A multi-cultural country

In Guatemala, the Maya, Garifuna, Xinca and Ladino cultures exist side by side. Since independence from Spain in 1821, the hegemony and power of the state and its institutions have been exercised by a small Ladino (descendants of Spanish settlers) group, even though 65% of the population is indigenous. Over time great socio-economic and ethnic inequities have been forged due to the lack of recognition and respect for different cultures. The indices of poverty and marginalisation are vastly higher amongst the indigenous peoples.

In contrast with the above, official rhetoric in the nation currently stresses the fight against discrimination; there is a Peace Agreement on the identity and rights of indigenous peoples and the ILO Convention 169 on indigenous and tribal peoples in independent countries was ratified and put into practice in 1997. All this constitutes a significant achievement for the indigenous people of Guatemala. Now the task is to get these commitments and legal dispositions fulfilled. This task, already underway, includes drawing up and implementing constitutional legal norms that guarantee respect for cultural diversity, the use of indigenous languages and dialects, recognition of the right to use tribal law, and the effective redefinition of the Guatemalan state as multi- ethnic, pluri-cultural and multi-lingual.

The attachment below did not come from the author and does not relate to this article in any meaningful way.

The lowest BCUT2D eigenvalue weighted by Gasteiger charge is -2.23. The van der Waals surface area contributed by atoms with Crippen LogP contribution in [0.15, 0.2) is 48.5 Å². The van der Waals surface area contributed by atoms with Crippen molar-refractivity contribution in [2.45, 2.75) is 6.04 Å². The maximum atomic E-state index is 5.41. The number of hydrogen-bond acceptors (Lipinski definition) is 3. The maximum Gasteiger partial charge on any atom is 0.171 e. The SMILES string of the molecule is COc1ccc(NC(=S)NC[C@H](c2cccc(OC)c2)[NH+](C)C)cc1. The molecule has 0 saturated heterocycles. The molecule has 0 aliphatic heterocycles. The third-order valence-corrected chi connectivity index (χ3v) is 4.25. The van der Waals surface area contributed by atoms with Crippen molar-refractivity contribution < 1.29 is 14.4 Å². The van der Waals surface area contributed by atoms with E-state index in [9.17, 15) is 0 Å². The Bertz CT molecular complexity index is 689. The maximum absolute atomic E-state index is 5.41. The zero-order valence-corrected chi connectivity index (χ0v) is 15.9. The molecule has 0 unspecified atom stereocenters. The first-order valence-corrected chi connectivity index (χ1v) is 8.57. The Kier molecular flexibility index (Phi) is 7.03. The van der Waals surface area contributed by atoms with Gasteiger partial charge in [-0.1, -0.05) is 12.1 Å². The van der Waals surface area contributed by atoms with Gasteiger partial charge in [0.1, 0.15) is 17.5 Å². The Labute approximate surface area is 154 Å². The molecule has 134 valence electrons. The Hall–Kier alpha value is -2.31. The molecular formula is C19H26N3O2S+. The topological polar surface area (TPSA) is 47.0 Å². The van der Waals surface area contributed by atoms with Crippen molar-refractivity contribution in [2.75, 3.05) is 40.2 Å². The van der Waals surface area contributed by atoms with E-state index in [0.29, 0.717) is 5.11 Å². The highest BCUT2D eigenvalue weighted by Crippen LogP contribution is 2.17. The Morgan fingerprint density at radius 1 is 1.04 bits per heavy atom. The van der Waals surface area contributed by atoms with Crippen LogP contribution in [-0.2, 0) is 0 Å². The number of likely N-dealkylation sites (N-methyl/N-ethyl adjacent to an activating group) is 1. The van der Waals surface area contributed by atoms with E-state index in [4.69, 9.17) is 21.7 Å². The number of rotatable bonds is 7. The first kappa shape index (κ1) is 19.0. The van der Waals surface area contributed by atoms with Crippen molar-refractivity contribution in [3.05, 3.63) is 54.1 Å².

Women and participation

The participation of Guatemalan women in social tasks has been influenced by the peace commitments, the Beijing Platform of Action and the Copenhagen World Development Summit.

Women and public power

Female participation in State posts of responsibility is still limited:

In independent, semi-independent and direct dependencies: no women.
In the Executive Power: 8 women, 70 men.